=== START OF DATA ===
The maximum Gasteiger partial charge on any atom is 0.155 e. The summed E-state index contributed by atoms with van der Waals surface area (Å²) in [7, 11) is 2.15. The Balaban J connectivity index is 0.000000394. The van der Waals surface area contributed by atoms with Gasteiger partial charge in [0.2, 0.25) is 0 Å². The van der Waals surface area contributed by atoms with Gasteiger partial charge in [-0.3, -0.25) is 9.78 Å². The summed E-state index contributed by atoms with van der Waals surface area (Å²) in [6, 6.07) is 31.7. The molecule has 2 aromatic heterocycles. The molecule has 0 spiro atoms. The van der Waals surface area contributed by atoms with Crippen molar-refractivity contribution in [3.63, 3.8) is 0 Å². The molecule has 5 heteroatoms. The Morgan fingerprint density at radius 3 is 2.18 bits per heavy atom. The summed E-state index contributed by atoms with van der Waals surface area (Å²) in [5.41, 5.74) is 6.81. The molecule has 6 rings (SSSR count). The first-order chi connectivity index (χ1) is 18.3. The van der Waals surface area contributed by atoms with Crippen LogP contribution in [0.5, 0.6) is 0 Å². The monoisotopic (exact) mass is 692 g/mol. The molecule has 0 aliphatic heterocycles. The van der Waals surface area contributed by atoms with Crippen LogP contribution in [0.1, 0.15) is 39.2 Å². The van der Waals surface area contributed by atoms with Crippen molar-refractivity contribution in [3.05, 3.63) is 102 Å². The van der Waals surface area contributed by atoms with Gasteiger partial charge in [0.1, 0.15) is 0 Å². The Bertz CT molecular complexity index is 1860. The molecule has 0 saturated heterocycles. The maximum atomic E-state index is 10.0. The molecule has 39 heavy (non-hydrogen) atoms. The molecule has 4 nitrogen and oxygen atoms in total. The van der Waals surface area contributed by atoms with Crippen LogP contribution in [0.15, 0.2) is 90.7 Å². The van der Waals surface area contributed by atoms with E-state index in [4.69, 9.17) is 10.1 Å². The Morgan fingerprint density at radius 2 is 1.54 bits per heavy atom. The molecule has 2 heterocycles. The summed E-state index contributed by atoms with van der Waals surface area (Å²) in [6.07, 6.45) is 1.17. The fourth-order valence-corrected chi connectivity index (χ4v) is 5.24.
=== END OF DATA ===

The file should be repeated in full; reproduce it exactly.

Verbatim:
The maximum Gasteiger partial charge on any atom is 0.155 e. The summed E-state index contributed by atoms with van der Waals surface area (Å²) in [7, 11) is 2.15. The Balaban J connectivity index is 0.000000394. The van der Waals surface area contributed by atoms with Gasteiger partial charge in [0.2, 0.25) is 0 Å². The van der Waals surface area contributed by atoms with Gasteiger partial charge in [-0.3, -0.25) is 9.78 Å². The summed E-state index contributed by atoms with van der Waals surface area (Å²) in [6, 6.07) is 31.7. The molecule has 2 aromatic heterocycles. The molecule has 0 spiro atoms. The van der Waals surface area contributed by atoms with Crippen molar-refractivity contribution in [3.63, 3.8) is 0 Å². The molecule has 5 heteroatoms. The Morgan fingerprint density at radius 3 is 2.18 bits per heavy atom. The summed E-state index contributed by atoms with van der Waals surface area (Å²) in [5.41, 5.74) is 6.81. The molecule has 6 rings (SSSR count). The first-order chi connectivity index (χ1) is 18.3. The van der Waals surface area contributed by atoms with Crippen LogP contribution in [0.5, 0.6) is 0 Å². The monoisotopic (exact) mass is 692 g/mol. The molecule has 0 aliphatic heterocycles. The van der Waals surface area contributed by atoms with Crippen LogP contribution in [0.1, 0.15) is 39.2 Å². The van der Waals surface area contributed by atoms with Crippen molar-refractivity contribution in [3.05, 3.63) is 102 Å². The van der Waals surface area contributed by atoms with Gasteiger partial charge in [0.1, 0.15) is 0 Å². The Bertz CT molecular complexity index is 1860. The molecule has 0 saturated heterocycles. The maximum atomic E-state index is 10.0. The molecule has 39 heavy (non-hydrogen) atoms. The molecule has 4 nitrogen and oxygen atoms in total. The van der Waals surface area contributed by atoms with Crippen LogP contribution in [0.15, 0.2) is 90.7 Å². The van der Waals surface area contributed by atoms with E-state index in [4.69, 9.17) is 10.1 Å². The Morgan fingerprint density at radius 2 is 1.54 bits per heavy atom. The molecule has 2 heterocycles. The summed E-state index contributed by atoms with van der Waals surface area (Å²) in [6.07, 6.45) is 1.17. The fourth-order valence-corrected chi connectivity index (χ4v) is 5.24.